With Halloween activities and fall sports in full swing, October can be a particularly fun month for children of all ages. However, kids often forget about their own safety and October can be a particularly dangerous month for children.
Daylight is becoming quite scarce in New York this time of year. The increased hours of darkness puts pedestrians and cyclists at increased risk of being hit by a motorist. Drivers’ visibility decreases during early-morning and evening commutes, yet many motorists fail to adjust accordingly. Even if NYC commuters are able to avoid driving during darkness, the setting or rising sun can create dangerous glare issues.
Please warn your children that motorists are struggling to make the seasonal adjustments. It is a good idea for New York children to wear a brightly-colored jacket or sweatshirt when traveling around the city.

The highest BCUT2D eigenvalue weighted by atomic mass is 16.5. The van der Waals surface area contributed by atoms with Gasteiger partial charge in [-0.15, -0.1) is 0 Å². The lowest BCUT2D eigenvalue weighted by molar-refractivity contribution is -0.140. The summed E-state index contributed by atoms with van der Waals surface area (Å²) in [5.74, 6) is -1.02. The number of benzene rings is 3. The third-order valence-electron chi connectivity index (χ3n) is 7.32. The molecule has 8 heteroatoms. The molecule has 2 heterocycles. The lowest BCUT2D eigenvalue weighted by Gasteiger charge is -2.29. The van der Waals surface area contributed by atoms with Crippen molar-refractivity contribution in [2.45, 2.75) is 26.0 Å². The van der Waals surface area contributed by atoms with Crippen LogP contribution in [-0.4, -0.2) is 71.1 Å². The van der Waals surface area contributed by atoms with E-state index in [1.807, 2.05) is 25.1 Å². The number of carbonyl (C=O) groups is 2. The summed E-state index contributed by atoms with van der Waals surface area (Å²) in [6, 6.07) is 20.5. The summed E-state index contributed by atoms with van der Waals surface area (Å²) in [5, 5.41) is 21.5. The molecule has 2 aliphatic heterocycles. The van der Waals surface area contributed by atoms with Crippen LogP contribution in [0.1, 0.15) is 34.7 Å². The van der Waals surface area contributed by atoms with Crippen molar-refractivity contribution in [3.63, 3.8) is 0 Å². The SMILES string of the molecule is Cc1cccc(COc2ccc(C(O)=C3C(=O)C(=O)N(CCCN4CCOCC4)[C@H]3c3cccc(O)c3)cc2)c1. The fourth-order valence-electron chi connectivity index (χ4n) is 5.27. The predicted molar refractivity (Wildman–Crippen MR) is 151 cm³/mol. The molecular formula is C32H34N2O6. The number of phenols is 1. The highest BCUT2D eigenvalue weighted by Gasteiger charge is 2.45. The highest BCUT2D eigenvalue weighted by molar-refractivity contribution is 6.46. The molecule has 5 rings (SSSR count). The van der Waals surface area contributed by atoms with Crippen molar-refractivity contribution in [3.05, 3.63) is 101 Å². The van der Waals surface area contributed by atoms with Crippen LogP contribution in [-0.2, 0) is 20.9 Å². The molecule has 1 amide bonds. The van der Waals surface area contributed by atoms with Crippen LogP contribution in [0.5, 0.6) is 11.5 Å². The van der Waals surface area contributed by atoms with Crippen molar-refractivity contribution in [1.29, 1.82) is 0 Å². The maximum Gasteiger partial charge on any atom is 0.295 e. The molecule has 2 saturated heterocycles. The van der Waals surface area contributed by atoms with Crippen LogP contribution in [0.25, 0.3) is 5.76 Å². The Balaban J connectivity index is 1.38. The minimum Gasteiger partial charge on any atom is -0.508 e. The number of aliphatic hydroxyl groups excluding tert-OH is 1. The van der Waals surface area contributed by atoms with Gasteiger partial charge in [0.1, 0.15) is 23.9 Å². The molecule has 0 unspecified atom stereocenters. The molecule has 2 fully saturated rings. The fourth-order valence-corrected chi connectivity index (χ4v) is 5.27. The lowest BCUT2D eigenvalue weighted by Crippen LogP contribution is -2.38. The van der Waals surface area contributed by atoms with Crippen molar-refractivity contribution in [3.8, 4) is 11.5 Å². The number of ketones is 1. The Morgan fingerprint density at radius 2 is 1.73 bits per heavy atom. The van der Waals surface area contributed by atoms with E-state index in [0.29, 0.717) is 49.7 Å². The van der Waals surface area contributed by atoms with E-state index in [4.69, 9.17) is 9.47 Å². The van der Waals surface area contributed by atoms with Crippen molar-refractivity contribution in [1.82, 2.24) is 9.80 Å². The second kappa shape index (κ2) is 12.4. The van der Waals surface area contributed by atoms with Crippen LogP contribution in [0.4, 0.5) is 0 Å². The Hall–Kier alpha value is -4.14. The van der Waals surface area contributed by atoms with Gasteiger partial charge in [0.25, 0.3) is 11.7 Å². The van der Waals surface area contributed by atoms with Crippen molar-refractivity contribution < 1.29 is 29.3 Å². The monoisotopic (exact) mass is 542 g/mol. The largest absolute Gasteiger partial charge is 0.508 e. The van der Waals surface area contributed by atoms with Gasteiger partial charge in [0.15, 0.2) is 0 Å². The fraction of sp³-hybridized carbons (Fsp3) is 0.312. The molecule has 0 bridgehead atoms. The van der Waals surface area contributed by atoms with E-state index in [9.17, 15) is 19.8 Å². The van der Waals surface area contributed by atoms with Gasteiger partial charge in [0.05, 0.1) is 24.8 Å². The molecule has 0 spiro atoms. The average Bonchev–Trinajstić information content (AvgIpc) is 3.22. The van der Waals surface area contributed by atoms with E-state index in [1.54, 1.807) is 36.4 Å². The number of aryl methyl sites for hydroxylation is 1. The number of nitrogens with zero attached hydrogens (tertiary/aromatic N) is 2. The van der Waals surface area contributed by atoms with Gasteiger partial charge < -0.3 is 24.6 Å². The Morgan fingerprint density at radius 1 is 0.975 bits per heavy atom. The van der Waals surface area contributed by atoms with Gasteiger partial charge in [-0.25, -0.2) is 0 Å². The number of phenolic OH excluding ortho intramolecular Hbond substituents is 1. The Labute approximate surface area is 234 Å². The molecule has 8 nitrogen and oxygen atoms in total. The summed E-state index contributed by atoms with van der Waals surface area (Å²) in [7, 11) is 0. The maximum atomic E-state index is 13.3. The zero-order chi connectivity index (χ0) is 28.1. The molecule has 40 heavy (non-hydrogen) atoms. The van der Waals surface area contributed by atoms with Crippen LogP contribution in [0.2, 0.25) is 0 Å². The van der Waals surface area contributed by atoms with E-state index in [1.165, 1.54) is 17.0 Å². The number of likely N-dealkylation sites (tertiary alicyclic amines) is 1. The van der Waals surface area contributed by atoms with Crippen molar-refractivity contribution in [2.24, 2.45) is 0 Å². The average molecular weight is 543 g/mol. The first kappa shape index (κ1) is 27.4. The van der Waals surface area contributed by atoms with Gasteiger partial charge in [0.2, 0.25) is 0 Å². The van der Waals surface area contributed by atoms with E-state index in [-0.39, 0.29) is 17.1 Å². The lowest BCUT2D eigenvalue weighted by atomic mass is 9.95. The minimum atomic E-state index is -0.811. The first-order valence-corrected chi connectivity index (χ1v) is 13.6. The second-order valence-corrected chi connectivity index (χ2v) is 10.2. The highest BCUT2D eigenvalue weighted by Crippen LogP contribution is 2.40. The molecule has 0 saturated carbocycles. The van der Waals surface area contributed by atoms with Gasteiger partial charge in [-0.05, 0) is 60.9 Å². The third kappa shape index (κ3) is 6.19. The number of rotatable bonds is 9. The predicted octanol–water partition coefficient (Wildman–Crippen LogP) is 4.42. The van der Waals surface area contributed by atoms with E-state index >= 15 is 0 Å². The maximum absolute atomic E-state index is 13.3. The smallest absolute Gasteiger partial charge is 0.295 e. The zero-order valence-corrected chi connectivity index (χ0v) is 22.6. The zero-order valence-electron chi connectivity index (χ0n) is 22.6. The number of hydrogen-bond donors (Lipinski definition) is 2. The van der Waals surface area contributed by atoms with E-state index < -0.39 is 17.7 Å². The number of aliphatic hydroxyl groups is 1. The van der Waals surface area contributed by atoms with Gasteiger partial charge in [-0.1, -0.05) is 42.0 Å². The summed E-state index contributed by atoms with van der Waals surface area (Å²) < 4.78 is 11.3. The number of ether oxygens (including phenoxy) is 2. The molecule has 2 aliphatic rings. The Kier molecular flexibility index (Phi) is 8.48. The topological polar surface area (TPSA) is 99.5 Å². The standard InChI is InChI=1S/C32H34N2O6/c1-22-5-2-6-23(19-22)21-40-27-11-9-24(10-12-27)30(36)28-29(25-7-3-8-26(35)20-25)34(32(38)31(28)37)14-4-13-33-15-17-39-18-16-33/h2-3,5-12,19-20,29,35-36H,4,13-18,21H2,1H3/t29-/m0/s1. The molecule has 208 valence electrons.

Safety in youth sports
October is also a good time to remind youth athletes about head safety. Concussions are a hot-button issue in all sports, especially football and hockey, but scientists are just starting to understand the harmful implications of sub-concussive impacts.
Sub-concussive impacts are brain injuries that don’t necessarily result in the symptoms that a concussion causes. An example of a sub-concussive impact is when a soccer player hits the ball with his or her head. Their symptoms may be minimal or go unnoticed, but each sub-concussive hit adds up and may cause serious brain damage resulting in adult-onset chronic traumatic encephalopathy (CTE).
There are no current diagnostic tests for CTE and can only be detected post-mortem. Boxers and mixed-martial art (MMA) fighters are particularly vulnerable to this horrible condition.